Historic hotels hold Cedar Falls stories

2011-07-16T19:00:00Z 2011-07-17T06:23:47Z Historic hotels hold Cedar Falls storiesBy JON ERICSON, jonathan.ericson@wcfcourier.com Waterloo Cedar Falls Courier

CEDAR FALLS - Long before downtown Cedar Falls became the cultural, dining and arts mecca it is today, it was a center for those seeking their fortunes on the Iowa prairie.

And those people looking for opportunities in farming, milling or just traveling through all needed a place to stay.

Now Cyndi Sweet has chronicled the tales of hotels from Cedar Falls' first century.

Sweet, director of the Iowa Museum Association and a volunteer archivist with the Cedar Falls Historical Society, found a treasure trove of information about old hotels in archives and old newspapers.

She uncovered a tale about a young couple who had been staying at a downtown hotel, but the father eventually killed their infant and dumped the body in the river.

Another story talks about the temperance movement in Cedar Falls.

"Then there was the brothel, which pretended to be a hotel, but it was not," Sweet said.

She put a great deal of research into Island No. 10, a brothel operated in Cedar City. The proprietor had first set up shop in Cedar Rapids, but was run out of town. Eventually the same happened in Cedar City, but supporters kept him out of jail and in business for nearly two decades. At one point, the mayor himself bailed him out of jail.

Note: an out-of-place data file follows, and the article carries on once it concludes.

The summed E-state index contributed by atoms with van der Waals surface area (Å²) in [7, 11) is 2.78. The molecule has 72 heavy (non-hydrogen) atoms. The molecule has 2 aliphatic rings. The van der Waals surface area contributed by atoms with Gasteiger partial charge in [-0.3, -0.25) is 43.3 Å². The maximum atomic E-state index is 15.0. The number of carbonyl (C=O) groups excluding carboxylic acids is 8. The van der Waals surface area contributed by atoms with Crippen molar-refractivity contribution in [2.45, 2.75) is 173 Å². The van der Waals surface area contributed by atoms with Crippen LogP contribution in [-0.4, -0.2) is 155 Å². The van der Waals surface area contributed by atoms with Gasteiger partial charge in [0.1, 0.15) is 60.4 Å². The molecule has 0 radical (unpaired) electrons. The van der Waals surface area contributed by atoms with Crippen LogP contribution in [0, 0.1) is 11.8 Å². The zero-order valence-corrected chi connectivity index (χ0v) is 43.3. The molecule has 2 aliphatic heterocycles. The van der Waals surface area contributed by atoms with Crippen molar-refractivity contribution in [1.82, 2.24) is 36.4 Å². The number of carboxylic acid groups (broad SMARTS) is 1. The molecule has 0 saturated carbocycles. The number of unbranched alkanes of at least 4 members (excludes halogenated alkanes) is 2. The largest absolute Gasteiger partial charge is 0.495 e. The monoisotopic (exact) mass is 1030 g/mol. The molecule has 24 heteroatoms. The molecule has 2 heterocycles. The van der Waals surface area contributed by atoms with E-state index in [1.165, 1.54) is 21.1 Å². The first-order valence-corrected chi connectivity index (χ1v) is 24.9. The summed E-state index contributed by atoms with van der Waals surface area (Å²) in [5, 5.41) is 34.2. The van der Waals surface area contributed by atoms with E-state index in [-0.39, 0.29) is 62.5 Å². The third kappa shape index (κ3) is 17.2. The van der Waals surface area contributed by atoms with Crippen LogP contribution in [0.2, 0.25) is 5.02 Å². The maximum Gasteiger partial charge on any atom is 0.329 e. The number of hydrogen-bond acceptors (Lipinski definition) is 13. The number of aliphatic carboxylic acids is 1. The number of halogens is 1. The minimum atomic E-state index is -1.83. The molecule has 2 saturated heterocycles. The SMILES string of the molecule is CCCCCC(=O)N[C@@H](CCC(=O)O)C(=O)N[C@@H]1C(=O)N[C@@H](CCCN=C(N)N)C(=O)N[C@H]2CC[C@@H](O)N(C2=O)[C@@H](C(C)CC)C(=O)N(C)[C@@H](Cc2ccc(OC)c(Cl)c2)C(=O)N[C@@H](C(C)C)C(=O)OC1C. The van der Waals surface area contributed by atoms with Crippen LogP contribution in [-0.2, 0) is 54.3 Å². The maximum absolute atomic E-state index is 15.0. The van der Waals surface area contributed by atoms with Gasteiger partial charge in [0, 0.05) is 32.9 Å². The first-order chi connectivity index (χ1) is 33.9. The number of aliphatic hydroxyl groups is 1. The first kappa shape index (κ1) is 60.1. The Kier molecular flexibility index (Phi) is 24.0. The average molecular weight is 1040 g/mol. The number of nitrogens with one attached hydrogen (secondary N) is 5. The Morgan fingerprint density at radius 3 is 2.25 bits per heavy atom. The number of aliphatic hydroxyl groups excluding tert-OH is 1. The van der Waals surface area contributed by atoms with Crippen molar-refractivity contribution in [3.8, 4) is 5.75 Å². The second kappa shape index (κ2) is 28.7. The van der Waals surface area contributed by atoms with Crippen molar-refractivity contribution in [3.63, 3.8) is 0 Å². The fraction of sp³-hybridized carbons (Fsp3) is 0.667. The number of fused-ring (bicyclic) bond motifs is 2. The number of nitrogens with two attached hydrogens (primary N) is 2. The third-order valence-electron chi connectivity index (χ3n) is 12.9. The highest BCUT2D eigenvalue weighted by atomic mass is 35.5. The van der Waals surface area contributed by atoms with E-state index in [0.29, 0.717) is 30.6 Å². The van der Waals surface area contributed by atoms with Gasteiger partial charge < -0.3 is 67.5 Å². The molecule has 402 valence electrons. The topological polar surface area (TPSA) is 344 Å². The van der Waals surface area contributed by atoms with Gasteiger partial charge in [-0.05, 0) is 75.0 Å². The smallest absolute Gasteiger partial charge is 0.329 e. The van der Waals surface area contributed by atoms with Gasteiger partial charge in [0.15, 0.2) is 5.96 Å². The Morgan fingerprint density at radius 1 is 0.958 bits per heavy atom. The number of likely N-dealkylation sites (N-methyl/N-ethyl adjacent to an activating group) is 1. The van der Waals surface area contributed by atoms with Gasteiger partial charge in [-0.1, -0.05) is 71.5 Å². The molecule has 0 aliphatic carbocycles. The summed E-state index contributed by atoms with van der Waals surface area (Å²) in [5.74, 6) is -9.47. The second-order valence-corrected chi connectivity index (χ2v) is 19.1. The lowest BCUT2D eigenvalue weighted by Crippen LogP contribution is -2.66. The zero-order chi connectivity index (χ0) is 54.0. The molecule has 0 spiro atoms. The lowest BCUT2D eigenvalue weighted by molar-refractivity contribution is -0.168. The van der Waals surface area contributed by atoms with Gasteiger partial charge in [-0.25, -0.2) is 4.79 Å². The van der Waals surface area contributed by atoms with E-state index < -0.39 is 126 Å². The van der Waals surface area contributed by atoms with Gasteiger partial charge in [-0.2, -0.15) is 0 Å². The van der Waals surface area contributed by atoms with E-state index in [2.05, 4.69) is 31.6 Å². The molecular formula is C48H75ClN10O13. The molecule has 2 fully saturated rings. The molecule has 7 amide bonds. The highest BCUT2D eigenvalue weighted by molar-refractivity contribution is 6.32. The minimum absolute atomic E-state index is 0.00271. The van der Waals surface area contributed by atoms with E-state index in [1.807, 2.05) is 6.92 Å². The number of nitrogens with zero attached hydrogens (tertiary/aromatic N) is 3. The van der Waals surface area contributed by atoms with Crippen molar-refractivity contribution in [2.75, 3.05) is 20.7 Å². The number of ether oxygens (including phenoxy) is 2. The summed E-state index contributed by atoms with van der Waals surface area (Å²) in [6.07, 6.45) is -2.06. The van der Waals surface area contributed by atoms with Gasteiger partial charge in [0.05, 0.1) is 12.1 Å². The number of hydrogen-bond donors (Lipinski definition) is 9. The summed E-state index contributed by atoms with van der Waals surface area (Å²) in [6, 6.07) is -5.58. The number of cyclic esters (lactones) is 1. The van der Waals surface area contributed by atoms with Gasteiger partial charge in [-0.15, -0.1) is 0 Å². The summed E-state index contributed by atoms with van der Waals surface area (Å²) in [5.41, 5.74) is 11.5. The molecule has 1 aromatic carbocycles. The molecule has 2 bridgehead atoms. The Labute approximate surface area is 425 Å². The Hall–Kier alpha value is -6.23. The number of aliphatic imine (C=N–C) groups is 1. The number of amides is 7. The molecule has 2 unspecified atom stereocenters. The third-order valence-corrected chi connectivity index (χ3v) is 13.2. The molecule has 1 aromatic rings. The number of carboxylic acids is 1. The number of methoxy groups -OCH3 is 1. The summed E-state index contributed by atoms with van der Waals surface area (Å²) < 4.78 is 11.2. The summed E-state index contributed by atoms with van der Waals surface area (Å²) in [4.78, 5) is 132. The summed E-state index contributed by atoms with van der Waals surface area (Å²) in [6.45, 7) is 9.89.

Those stories fill her new book, "19th Century Cedar Falls Hotels: Mischief, Murder, and Immorality."

Sweet didn't set out to write a book about hotels. She was working on another project, one that also will result in a book about Cedar Falls lawyers to be published yet this summer.

While conducting other research, Sweet was continually led back to hotels.

"It seemed like every time we would work on a project a hotel would pop up," Sweet said.

She put together some information on hotels and made a sample brochure. Local history buffs Rosemary Beach and Julie Bailey looked it over and encouraged Sweet to flesh it out, make it longer and a little easier to understand.

The final product ended up at 165 pages.

"I tried not to do any social commentary. I didn't try to explain what was going on in the world and how the events fit in. I just told what happened at the time," Sweet said. "It's a quick read, it's a fun read, it's an informative read. It's not deep or meaningful."

The book sells for $14.95 and is available at the Cedar Falls Historical Society. Proceeds support the historical society.

Copyright 2015 Waterloo Cedar Falls Courier. All rights reserved. This material may not be published, broadcast, rewritten or redistributed.

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